What Are Merger Securities?
Merger securities are non-cash assets paid to the shareholders of a corporation that is being acquired by or merged with another company. These securities generally consist of bonds, options, preferred shares, and warrants.
- Merger securities are non-cash assets paid to the shareholders of a corporation that is being acquired by or merged with another company.
- The main idea behind paying out assets as merger securities is to avoid flooding the market and depressing prices by spreading out sales.
- Well-informed large investors can benefit from buying shares in companies that have the potential to offer merger securities.
- Merger securities can be difficult for small investors to sell, and they might not receive the securities at all if their investments are too small.
Understanding Merger Securities
Merger securities can become undervalued when large investment firms are required to sell them, due in part to their requirements for holding and sale. For example, a large mutual fund may receive stock options when another firm purchases a company in its portfolio. However, that same fund may have a policy against holding options. In that case, the fund may need to sell them, which could cause the price of the options to decline. By distributing the options to shareholders as merger securities instead, the fund can maintain its policy without selling at fire-sale prices.
Merging two companies is a complicated process, and one that can cause significant volatility on several different fronts. On the most basic level, the stock prices of the acquiring firm and the target firm can fluctuate dramatically. Shares of the firm making the acquisition tend to decline in the days leading up to the merger. Meanwhile, shares of the firm being acquired generally advance. These price changes can have an even more significant impact on related merger securities, especially derivatives like options and warrants.
The main idea behind paying out assets as merger securities is to spread sales over time and distribute decisions among shareholders. Crucially, shareholders do not need to sell merger securities during the highly volatile merger period when it is easier to make costly errors. They can sell the merger securities right away and take potential losses, wait a respectable time, or even hold them for many years. Investors deal with merger securities based on their own goals and knowledge. Since they are bound to make different decisions, the problem of flooding the market is also eliminated.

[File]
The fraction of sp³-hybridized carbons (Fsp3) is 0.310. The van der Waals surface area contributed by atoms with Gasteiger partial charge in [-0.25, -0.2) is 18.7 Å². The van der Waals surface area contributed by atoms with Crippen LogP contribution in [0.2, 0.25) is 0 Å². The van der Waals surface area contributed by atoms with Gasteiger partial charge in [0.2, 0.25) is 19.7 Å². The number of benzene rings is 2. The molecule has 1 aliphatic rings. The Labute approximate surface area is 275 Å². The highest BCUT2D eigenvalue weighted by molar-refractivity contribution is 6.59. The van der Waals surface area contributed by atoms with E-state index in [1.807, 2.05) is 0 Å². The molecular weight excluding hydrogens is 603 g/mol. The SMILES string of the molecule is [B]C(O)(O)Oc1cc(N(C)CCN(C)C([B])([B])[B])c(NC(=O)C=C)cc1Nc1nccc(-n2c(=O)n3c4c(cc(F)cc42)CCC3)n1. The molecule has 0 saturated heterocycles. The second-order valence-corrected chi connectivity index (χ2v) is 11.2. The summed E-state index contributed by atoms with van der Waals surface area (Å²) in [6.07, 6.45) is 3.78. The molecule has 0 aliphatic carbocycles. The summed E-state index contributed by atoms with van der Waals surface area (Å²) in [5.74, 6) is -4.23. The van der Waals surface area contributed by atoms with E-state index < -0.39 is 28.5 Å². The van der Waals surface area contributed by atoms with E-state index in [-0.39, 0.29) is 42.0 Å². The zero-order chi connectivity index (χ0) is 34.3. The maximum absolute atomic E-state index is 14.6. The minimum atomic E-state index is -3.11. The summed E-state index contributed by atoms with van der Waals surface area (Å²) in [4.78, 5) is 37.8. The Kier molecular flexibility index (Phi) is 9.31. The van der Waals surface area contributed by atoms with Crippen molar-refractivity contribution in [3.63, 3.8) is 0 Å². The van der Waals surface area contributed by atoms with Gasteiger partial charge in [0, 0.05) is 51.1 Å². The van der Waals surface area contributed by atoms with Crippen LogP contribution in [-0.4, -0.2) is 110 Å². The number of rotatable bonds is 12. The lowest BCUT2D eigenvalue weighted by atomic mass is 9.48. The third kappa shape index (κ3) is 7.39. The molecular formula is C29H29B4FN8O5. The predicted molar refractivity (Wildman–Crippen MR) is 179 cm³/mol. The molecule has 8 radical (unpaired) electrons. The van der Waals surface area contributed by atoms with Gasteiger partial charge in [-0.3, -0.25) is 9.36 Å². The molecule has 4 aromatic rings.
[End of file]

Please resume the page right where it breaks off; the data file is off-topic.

Benefits of Merger Securities
Well-informed large investors can benefit from buying shares in companies that have the potential to offer merger securities. There is a lot of press attention when a company announces plans for a merger or acquisition. However, it typically takes months or even years to complete the process. That usually gives investors time to get in and get a share of the merger securities.
The key benefit of getting the merger securities is that they might be undervalued by the market. Smaller investors could consider the merger securities to be an inconvenience to be discarded if they consider them at all. In many cases, investors are only willing to pay what shares in the company are worth. In reality, what they are getting is shares of the company plus the merger securities.
Since many investors do not account for the value of the merger securities, that leaves room for other investors to profit. They can get the shares with the merger securities at a discount to their inherent value, then sell the shares and merger securities separately. When sold this way, the assets will fetch their true values, and the investors will profit. That is a form of merger arbitrage.
Criticism of Merger Securities
Merger securities can present some of issues for small retail investors. In a worst-case scenario, a retail investor may be considered too small to merit any merger securities at all. That is more likely to be a problem if the investor owns only an odd lot or fractional shares in a company.
Holding shares through a mutual fund or an exchange-traded fund (ETF) is a way to avoid the issues that merger securities can create for small investors.
If small investors actually get merger securities, they then have to deal with selling them. Many retail investors have little aptitude for or interest in trading options, let alone warrants. Bonds and preferred shares are generally easier to understand and sell. If the market value of the merger securities is relatively low, it may make sense for small investors to sell them and get it done.
On the other hand, investors who unexpectedly get valuable merger securities that they do not understand should seek help from a financial advisor. Advisors cost money, and individual investors are likely to end up paying more than the company distributing the merger securities would have to get good advice. That is another drawback of merger securities.